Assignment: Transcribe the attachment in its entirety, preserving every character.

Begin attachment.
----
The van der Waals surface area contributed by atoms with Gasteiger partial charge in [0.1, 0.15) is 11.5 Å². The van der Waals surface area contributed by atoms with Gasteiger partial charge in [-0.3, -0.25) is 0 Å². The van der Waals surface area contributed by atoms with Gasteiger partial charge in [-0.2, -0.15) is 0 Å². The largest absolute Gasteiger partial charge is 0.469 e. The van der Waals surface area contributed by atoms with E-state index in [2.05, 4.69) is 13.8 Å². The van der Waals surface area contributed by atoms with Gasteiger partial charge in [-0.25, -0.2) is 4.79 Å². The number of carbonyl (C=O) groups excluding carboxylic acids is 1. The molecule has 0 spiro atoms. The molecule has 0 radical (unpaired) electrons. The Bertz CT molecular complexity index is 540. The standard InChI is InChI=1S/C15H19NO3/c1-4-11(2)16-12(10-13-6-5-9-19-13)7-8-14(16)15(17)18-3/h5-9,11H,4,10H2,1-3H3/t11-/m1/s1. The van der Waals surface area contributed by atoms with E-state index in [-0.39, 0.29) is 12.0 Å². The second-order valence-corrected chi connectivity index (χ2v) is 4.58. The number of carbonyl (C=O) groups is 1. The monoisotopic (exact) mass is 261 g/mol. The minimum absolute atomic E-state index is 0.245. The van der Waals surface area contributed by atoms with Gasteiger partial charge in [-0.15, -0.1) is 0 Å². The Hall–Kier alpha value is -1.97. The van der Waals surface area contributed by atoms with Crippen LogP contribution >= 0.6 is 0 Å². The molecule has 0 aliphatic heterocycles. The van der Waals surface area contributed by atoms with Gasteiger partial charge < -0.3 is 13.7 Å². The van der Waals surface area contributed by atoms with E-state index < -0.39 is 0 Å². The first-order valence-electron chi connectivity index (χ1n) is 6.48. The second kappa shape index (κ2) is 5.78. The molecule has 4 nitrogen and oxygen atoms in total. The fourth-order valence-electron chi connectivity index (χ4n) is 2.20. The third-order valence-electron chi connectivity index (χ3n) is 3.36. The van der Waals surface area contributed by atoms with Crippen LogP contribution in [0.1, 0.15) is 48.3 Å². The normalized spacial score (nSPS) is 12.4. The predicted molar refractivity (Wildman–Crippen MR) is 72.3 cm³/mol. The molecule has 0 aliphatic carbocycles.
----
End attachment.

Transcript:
The van der Waals surface area contributed by atoms with Gasteiger partial charge in [0.1, 0.15) is 11.5 Å². The van der Waals surface area contributed by atoms with Gasteiger partial charge in [-0.3, -0.25) is 0 Å². The van der Waals surface area contributed by atoms with Gasteiger partial charge in [-0.2, -0.15) is 0 Å². The largest absolute Gasteiger partial charge is 0.469 e. The van der Waals surface area contributed by atoms with E-state index in [2.05, 4.69) is 13.8 Å². The van der Waals surface area contributed by atoms with Gasteiger partial charge in [-0.25, -0.2) is 4.79 Å². The number of carbonyl (C=O) groups excluding carboxylic acids is 1. The molecule has 0 spiro atoms. The molecule has 0 radical (unpaired) electrons. The Bertz CT molecular complexity index is 540. The standard InChI is InChI=1S/C15H19NO3/c1-4-11(2)16-12(10-13-6-5-9-19-13)7-8-14(16)15(17)18-3/h5-9,11H,4,10H2,1-3H3/t11-/m1/s1. The van der Waals surface area contributed by atoms with E-state index in [-0.39, 0.29) is 12.0 Å². The second-order valence-corrected chi connectivity index (χ2v) is 4.58. The number of carbonyl (C=O) groups is 1. The monoisotopic (exact) mass is 261 g/mol. The minimum absolute atomic E-state index is 0.245. The van der Waals surface area contributed by atoms with Gasteiger partial charge in [-0.15, -0.1) is 0 Å². The Hall–Kier alpha value is -1.97. The van der Waals surface area contributed by atoms with Crippen LogP contribution >= 0.6 is 0 Å². The molecule has 0 aliphatic heterocycles. The van der Waals surface area contributed by atoms with Gasteiger partial charge < -0.3 is 13.7 Å². The van der Waals surface area contributed by atoms with E-state index < -0.39 is 0 Å². The first-order valence-electron chi connectivity index (χ1n) is 6.48. The second kappa shape index (κ2) is 5.78. The molecule has 4 nitrogen and oxygen atoms in total. The fourth-order valence-electron chi connectivity index (χ4n) is 2.20. The third-order valence-electron chi connectivity index (χ3n) is 3.36. The van der Waals surface area contributed by atoms with Crippen LogP contribution in [0.1, 0.15) is 48.3 Å². The normalized spacial score (nSPS) is 12.4. The predicted molar refractivity (Wildman–Crippen MR) is 72.3 cm³/mol. The molecule has 0 aliphatic carbocycles.